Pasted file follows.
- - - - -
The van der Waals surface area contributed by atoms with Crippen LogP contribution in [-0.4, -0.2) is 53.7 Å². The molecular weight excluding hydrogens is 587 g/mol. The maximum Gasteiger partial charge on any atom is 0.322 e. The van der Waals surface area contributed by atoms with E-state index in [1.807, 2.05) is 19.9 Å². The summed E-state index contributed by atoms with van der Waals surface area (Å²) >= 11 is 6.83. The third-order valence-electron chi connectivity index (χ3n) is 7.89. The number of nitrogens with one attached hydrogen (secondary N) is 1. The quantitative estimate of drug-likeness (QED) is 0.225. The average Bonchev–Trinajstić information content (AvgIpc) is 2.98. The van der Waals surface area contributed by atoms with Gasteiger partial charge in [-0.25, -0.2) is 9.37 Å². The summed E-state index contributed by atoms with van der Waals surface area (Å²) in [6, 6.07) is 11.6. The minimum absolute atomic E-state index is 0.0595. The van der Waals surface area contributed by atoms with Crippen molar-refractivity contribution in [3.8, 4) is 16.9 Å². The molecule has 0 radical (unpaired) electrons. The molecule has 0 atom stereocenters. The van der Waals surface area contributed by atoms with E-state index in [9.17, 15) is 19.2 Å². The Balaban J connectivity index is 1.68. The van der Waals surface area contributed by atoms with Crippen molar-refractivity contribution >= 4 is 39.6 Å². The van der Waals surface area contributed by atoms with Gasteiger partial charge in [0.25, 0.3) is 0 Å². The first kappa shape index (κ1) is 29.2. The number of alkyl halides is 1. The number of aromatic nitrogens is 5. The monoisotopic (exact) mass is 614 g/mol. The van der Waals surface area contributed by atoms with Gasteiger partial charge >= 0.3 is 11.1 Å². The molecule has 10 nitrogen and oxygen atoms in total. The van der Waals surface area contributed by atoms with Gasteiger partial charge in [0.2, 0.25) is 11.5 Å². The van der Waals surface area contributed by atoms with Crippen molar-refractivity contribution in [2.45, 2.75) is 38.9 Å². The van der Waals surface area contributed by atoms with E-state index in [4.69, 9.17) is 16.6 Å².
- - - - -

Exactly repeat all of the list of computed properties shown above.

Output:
The van der Waals surface area contributed by atoms with Crippen LogP contribution in [-0.4, -0.2) is 53.7 Å². The molecular weight excluding hydrogens is 587 g/mol. The maximum Gasteiger partial charge on any atom is 0.322 e. The van der Waals surface area contributed by atoms with E-state index in [1.807, 2.05) is 19.9 Å². The summed E-state index contributed by atoms with van der Waals surface area (Å²) >= 11 is 6.83. The third-order valence-electron chi connectivity index (χ3n) is 7.89. The number of nitrogens with one attached hydrogen (secondary N) is 1. The quantitative estimate of drug-likeness (QED) is 0.225. The average Bonchev–Trinajstić information content (AvgIpc) is 2.98. The van der Waals surface area contributed by atoms with Gasteiger partial charge in [-0.25, -0.2) is 9.37 Å². The summed E-state index contributed by atoms with van der Waals surface area (Å²) in [6, 6.07) is 11.6. The minimum absolute atomic E-state index is 0.0595. The van der Waals surface area contributed by atoms with Crippen molar-refractivity contribution in [3.8, 4) is 16.9 Å². The molecule has 0 radical (unpaired) electrons. The molecule has 0 atom stereocenters. The van der Waals surface area contributed by atoms with E-state index in [9.17, 15) is 19.2 Å². The Balaban J connectivity index is 1.68. The van der Waals surface area contributed by atoms with Crippen molar-refractivity contribution >= 4 is 39.6 Å². The van der Waals surface area contributed by atoms with Gasteiger partial charge in [0.25, 0.3) is 0 Å². The first kappa shape index (κ1) is 29.2. The number of alkyl halides is 1. The number of aromatic nitrogens is 5. The monoisotopic (exact) mass is 614 g/mol. The van der Waals surface area contributed by atoms with Gasteiger partial charge >= 0.3 is 11.1 Å². The molecule has 10 nitrogen and oxygen atoms in total. The van der Waals surface area contributed by atoms with Gasteiger partial charge in [0.2, 0.25) is 11.5 Å². The van der Waals surface area contributed by atoms with Crippen molar-refractivity contribution in [2.45, 2.75) is 38.9 Å². The van der Waals surface area contributed by atoms with E-state index in [4.69, 9.17) is 16.6 Å².